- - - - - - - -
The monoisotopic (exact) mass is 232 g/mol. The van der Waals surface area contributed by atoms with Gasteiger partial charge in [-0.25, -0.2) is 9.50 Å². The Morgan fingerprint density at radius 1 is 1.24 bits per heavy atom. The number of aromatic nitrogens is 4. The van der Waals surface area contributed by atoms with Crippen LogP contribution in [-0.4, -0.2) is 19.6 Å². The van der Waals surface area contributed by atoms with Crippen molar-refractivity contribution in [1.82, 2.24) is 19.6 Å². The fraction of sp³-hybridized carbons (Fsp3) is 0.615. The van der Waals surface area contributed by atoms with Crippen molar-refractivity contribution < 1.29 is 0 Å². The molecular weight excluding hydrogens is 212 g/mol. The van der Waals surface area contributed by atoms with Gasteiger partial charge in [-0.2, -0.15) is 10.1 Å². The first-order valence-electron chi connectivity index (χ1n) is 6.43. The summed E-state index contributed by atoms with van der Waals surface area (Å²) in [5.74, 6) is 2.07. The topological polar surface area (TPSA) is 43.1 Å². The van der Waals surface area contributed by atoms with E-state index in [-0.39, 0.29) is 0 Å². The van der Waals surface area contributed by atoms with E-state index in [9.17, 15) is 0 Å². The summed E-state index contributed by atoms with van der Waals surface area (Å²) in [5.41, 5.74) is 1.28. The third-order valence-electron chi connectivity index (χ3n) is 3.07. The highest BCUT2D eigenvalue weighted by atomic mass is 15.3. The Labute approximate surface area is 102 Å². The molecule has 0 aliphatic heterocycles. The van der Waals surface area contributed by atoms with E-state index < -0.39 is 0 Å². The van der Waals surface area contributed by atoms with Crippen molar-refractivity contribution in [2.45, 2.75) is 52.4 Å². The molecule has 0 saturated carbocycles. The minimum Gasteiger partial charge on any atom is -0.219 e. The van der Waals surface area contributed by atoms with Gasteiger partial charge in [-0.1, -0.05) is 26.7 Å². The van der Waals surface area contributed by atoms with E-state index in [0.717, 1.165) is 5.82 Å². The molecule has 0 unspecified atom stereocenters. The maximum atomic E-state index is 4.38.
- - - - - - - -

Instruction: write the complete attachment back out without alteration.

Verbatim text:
The monoisotopic (exact) mass is 232 g/mol. The van der Waals surface area contributed by atoms with Gasteiger partial charge in [-0.25, -0.2) is 9.50 Å². The Morgan fingerprint density at radius 1 is 1.24 bits per heavy atom. The number of aromatic nitrogens is 4. The van der Waals surface area contributed by atoms with Crippen LogP contribution in [-0.4, -0.2) is 19.6 Å². The van der Waals surface area contributed by atoms with Crippen molar-refractivity contribution in [1.82, 2.24) is 19.6 Å². The fraction of sp³-hybridized carbons (Fsp3) is 0.615. The van der Waals surface area contributed by atoms with Crippen molar-refractivity contribution < 1.29 is 0 Å². The molecular weight excluding hydrogens is 212 g/mol. The van der Waals surface area contributed by atoms with Gasteiger partial charge in [-0.2, -0.15) is 10.1 Å². The first-order valence-electron chi connectivity index (χ1n) is 6.43. The summed E-state index contributed by atoms with van der Waals surface area (Å²) in [5.74, 6) is 2.07. The topological polar surface area (TPSA) is 43.1 Å². The van der Waals surface area contributed by atoms with E-state index in [-0.39, 0.29) is 0 Å². The van der Waals surface area contributed by atoms with E-state index in [9.17, 15) is 0 Å². The summed E-state index contributed by atoms with van der Waals surface area (Å²) in [5.41, 5.74) is 1.28. The third-order valence-electron chi connectivity index (χ3n) is 3.07. The highest BCUT2D eigenvalue weighted by atomic mass is 15.3. The Labute approximate surface area is 102 Å². The molecule has 0 aliphatic heterocycles. The van der Waals surface area contributed by atoms with E-state index < -0.39 is 0 Å². The van der Waals surface area contributed by atoms with Crippen molar-refractivity contribution in [2.45, 2.75) is 52.4 Å². The molecule has 0 saturated carbocycles. The minimum Gasteiger partial charge on any atom is -0.219 e. The van der Waals surface area contributed by atoms with Gasteiger partial charge in [-0.1, -0.05) is 26.7 Å². The van der Waals surface area contributed by atoms with E-state index in [0.717, 1.165) is 5.82 Å². The molecule has 0 unspecified atom stereocenters. The maximum atomic E-state index is 4.38.